Tag Archives: The Mountain

Let’s talk about a different kind of character

I'm kind of swamped for time right now, but I nearly always post on Monday nights. I've been putting this post aside for a few weeks, but I need a quick topic tonight so here goes.

The world is buzzing about last night's episode of Game Of Thrones. I'm sure The Battle of the Bastards will rank as one of the highest rated episodes they have. I want to talk about a different part of the show.

This may be because of some wonderful actors and performances, but I'm developing a couple of new favorites on Game of Thrones. These are supporting characters, but they really appeal to me.

First up is Sandor Clegane, better known as The Hound. This guy has been through some crap in his life. It started with his brother, and wound it's way through many parts of Westeros. He isn't a good guy, and has done some terrible things. Somehow he maintains a sense of justice though. He occasionally manages to do the right thing.

His form of justice is brutal and violent, but he has an idea of what is right. He's crass, he's rude, and I can't get enough of him. Whenever he's around, things are going to happen.

To be honest, I can see similarities with my character Clovis from The Playground. This isn't by design, and The Hound didn't really come into his own when I was drafting the Clovis chapters. The similarity is there though.

I nearly combined Ser Bronn with The Hound, because there are some similarities. Bronn isn't quite the asshole The Hound is, but he's been a warrior all his life. He's seen things. He's done things. He brings a certain male humor to his scenes. He says things that someone who's spent a lifetime as a soldier might say.

My protagonists tend to be kind of stoic, and I like to use colorful supporting characters to lighten things up. Bronn's relationship with Ser Jamie Lanister is styled similarly. Jamie is a little dry, but Bronn lightens the mood.

Bronn has hopes and dreams. He helps Jamie, because he expects lands, a castle, and a woman out of the deal. He's fleshed out quite well in very few scenes. Everybody wants something.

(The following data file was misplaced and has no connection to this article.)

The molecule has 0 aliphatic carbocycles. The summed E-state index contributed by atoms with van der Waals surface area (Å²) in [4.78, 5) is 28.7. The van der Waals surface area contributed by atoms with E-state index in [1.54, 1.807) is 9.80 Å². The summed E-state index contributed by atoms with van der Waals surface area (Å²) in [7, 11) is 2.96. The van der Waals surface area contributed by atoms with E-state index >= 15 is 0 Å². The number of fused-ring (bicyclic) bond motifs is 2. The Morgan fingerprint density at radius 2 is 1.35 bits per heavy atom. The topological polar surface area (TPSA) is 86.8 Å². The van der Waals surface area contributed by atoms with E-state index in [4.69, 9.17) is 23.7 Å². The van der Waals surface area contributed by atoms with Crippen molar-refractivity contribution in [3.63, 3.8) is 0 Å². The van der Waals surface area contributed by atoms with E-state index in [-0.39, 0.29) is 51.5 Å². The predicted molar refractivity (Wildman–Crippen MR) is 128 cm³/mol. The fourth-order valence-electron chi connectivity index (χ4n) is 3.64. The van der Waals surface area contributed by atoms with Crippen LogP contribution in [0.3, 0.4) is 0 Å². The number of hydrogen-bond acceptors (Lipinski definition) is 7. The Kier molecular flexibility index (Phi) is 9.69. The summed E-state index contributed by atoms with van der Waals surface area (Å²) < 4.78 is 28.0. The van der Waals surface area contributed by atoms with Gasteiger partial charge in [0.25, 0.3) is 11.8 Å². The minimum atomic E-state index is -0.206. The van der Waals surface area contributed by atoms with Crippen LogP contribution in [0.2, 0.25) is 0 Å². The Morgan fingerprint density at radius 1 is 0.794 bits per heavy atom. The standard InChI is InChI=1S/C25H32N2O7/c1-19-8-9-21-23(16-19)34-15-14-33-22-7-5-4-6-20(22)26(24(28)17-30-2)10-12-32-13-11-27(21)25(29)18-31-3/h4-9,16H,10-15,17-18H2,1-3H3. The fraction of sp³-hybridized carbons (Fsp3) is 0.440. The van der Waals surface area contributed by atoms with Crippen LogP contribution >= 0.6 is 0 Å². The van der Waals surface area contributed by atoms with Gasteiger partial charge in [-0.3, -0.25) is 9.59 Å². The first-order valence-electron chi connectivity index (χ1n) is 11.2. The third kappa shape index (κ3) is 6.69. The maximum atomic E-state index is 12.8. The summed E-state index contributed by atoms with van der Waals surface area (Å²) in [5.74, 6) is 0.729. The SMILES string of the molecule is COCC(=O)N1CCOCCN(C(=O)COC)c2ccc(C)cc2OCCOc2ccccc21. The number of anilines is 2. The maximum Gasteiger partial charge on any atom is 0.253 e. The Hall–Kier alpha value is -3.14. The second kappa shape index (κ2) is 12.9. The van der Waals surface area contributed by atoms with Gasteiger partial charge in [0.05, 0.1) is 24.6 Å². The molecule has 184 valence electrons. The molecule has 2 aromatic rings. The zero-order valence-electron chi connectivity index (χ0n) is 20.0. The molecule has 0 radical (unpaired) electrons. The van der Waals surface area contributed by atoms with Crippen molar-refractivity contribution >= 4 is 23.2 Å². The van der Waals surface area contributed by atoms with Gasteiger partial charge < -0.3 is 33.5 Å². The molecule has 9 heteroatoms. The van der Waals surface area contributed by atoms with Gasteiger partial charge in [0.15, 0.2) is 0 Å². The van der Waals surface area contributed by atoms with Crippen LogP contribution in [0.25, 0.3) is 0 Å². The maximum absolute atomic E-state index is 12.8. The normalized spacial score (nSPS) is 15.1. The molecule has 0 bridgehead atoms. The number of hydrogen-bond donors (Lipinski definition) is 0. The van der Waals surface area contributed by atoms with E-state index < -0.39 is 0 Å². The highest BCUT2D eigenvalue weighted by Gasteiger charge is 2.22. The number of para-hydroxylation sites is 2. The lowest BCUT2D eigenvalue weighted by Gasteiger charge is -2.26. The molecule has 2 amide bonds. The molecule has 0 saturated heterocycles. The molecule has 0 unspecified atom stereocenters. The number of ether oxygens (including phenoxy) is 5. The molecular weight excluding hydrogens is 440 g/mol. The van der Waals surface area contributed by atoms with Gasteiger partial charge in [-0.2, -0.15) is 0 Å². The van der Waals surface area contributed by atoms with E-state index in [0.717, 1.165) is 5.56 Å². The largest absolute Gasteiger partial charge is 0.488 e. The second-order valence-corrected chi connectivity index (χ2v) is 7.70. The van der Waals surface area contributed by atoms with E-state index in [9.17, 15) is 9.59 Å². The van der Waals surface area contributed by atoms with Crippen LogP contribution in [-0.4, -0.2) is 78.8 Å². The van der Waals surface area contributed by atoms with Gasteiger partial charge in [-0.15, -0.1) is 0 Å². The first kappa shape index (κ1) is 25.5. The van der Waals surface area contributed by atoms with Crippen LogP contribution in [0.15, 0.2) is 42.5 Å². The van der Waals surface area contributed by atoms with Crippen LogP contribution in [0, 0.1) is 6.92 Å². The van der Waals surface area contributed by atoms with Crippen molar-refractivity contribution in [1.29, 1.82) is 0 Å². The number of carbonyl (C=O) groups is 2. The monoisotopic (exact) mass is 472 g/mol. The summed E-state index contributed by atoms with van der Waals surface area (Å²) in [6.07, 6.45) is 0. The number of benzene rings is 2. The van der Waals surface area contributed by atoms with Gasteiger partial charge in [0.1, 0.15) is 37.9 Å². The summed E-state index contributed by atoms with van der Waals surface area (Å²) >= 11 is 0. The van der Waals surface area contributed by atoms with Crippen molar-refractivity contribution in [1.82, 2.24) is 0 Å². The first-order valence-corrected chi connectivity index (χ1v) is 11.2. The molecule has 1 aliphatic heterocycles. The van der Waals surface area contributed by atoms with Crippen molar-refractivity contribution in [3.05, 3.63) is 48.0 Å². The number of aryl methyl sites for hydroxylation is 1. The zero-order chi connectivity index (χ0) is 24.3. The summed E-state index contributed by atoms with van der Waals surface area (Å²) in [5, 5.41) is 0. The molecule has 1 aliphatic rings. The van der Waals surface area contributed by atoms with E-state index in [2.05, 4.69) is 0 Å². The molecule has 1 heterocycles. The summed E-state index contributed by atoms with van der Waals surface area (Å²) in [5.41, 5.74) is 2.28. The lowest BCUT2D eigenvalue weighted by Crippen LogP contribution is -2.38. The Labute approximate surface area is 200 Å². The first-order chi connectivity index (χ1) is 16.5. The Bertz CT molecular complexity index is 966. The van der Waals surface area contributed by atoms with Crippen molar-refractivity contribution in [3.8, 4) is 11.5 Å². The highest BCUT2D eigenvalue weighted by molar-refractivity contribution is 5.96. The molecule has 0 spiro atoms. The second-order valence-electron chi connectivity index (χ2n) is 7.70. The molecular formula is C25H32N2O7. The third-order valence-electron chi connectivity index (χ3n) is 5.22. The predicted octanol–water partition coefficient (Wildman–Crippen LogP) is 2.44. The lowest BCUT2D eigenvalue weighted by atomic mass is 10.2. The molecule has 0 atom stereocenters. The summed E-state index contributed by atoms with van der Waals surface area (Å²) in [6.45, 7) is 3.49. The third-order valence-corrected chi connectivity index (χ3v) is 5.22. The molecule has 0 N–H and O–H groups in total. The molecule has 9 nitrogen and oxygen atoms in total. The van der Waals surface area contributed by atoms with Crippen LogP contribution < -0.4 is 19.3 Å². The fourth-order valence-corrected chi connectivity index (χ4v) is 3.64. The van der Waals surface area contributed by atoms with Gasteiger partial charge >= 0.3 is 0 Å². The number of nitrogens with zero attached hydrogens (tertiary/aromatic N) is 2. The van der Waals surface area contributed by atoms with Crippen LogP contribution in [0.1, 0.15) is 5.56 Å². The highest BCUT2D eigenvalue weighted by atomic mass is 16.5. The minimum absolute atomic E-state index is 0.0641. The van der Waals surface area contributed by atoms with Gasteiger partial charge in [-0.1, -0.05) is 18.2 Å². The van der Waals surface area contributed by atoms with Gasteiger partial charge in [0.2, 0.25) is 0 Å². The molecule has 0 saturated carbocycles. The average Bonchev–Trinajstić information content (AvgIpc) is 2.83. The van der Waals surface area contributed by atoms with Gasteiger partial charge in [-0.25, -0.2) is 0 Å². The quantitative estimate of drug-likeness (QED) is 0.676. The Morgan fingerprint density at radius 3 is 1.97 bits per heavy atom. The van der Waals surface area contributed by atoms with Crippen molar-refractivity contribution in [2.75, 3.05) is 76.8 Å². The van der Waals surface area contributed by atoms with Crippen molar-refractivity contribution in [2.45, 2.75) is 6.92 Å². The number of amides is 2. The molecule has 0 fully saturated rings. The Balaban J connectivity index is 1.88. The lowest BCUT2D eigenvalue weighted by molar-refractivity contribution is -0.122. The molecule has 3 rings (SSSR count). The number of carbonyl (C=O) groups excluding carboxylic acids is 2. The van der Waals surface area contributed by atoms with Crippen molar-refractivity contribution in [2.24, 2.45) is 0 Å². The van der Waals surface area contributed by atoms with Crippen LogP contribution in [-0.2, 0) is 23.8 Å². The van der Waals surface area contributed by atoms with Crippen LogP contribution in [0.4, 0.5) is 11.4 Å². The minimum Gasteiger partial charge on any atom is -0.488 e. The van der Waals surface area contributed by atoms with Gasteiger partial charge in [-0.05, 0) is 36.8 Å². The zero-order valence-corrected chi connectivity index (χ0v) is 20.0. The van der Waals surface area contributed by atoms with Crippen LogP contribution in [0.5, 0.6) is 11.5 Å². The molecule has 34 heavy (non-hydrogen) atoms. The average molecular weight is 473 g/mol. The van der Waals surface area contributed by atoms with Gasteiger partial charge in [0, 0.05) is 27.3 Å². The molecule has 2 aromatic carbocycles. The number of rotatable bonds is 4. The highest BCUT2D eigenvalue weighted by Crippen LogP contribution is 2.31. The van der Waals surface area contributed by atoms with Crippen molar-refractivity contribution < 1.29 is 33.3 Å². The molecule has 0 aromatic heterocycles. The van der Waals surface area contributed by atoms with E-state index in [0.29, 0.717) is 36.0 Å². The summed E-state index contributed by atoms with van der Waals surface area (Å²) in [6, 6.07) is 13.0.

The third one I nearly left off, because he doesn't bring character to the character. He is Gregor Clegane, better known as The Mountain. This is the sibling that gave Sandor Clegane such a hard time growing up. While The Hound is a big dude, The Mountain got his name by being even bigger and meaner.

The Mountain died and was brought back by some arcane magic. He doesn't get lines anymore, and he's kind of like a Frankenstein creation. Imagine an eight foot tall man in golden armor, (with a helmet so you can never see his face) but he's built like a weightlifter not a basketball player.

I like him for a completely different reason. He brings a certain menace to every scene he's in. He doesn't even have to do anything, the sense of foreboding is always there. They accomplished this by selling him well in the first place. Of course tearing someone's head off (literally) on occasion serves to remind us who he is. After that, all he has to do is be in the room and I pay attention.

I have a similar character in The Playground. Their creation is similar, I should say. In Playground, Morley is a poltergeist. A poltergeist can move things around, so they stitched up a body for him to move around. He's kind of moody and can get his feelings hurt, so he differs from The Mountain in that way. Nothing phases The Mountain.

In Game of Thrones fashion, I expect any or all of these characters to come to a bad end. They try to make viewers like someone as a setup to killing them off. I'm not opposed to this, but it would be nice to see one of them survive.

To draw some kind of rushed conclusion, I like colorful characters who support a more serious main character. There is more to The Hound and Ser Bronn than random red shirt characters. We feel for them to a degree.

I also like pending doom. The tension The Mountain brings is wonderful. Now that I know who and what he is, the menace is always present when he's in the scene. This allows the show runners to include dialog and stories from the other characters, but the tension never disapates. It's a neat trick, and you can bet I'll remember it.

Sorry about the rushed quality, but I'm swamped for time. Any of these characters is deserving of an individual post. Has anyone else developed a fondness for these characters, or is it just me?


Filed under Writing